By Chalmers Johnson
TomDispatch (Tom Engelhardt)
July 30, 2009
And Ten Steps to Take to Do So
However ambitious President Barack Obama’s domestic plans, one unacknowledged issue has the potential to destroy any reform efforts he might launch. Think of it as the 800-pound gorilla in the American living room: our longstanding reliance on imperialism and militarism in our relations with other countries and the vast, potentially ruinous global empire of bases that goes with it. The failure to begin to deal with our bloated military establishment and the profligate use of it in missions for which it is hopelessly inappropriate will, sooner rather than later, condemn the United States to a devastating trio of consequences: imperial overstretch, perpetual war, and insolvency, leading to a likely collapse similar to that of the former Soviet Union.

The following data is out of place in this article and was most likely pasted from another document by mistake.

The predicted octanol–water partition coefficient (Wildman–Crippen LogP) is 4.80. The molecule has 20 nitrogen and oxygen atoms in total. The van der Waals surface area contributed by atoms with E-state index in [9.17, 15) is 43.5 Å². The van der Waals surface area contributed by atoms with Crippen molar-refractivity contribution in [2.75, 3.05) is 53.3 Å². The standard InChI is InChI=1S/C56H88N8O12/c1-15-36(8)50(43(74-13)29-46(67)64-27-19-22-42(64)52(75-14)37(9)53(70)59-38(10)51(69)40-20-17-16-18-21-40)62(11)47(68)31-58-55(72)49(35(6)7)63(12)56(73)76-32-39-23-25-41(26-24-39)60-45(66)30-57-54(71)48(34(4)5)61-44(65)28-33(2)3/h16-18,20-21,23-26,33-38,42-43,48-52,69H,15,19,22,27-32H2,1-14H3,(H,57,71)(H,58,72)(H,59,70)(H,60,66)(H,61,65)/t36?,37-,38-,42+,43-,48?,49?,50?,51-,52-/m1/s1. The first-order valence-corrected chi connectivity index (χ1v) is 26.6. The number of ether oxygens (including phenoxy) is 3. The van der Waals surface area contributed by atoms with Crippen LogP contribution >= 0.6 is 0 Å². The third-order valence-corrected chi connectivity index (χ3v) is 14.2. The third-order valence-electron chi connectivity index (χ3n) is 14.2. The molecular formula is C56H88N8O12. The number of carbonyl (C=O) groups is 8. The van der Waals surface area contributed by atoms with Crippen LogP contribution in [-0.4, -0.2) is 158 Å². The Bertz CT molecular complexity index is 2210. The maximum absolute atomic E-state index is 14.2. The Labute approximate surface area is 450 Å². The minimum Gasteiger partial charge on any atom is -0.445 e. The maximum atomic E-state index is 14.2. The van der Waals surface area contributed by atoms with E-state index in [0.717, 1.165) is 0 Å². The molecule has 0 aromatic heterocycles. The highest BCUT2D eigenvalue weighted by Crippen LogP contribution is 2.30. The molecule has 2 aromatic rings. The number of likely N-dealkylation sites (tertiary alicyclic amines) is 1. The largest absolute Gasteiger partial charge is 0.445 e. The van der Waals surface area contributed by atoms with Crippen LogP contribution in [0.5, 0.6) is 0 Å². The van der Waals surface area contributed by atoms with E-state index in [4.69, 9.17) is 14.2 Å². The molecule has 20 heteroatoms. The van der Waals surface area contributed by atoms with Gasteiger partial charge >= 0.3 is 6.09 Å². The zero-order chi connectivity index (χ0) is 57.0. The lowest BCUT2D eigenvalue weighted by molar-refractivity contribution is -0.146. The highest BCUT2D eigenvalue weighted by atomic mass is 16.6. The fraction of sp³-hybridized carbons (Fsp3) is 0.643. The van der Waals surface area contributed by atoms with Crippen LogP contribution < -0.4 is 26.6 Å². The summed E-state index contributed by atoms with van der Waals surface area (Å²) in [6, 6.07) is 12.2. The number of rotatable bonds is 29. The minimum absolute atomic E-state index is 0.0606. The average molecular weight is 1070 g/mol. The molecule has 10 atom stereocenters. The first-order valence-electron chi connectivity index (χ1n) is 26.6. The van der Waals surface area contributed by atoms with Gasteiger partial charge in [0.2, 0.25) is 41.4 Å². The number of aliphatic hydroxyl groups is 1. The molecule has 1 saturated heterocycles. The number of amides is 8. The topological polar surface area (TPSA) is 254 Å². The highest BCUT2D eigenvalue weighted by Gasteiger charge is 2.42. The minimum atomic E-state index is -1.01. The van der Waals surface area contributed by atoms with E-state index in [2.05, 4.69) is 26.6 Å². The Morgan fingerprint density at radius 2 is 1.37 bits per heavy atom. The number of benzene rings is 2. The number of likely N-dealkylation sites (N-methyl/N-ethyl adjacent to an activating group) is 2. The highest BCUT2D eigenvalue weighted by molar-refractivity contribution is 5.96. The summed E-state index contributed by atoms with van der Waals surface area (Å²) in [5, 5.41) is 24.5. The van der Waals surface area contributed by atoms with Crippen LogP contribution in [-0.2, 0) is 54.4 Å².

According to the 2008 official Pentagon inventory of our military bases around the world, our empire consists of 865 facilities in more than 40 countries and overseas U.S. territories. We deploy over 190,000 troops in 46 countries and territories. In just one such country, Japan, at the end of March 2008, we still had 99,295 people connected to U.S. military forces living and working there — 49,364 members of our armed services, 45,753 dependent family members, and 4,178 civilian employees. Some 13,975 of these were crowded into the small island of Okinawa, the largest concentration of foreign troops anywhere in Japan.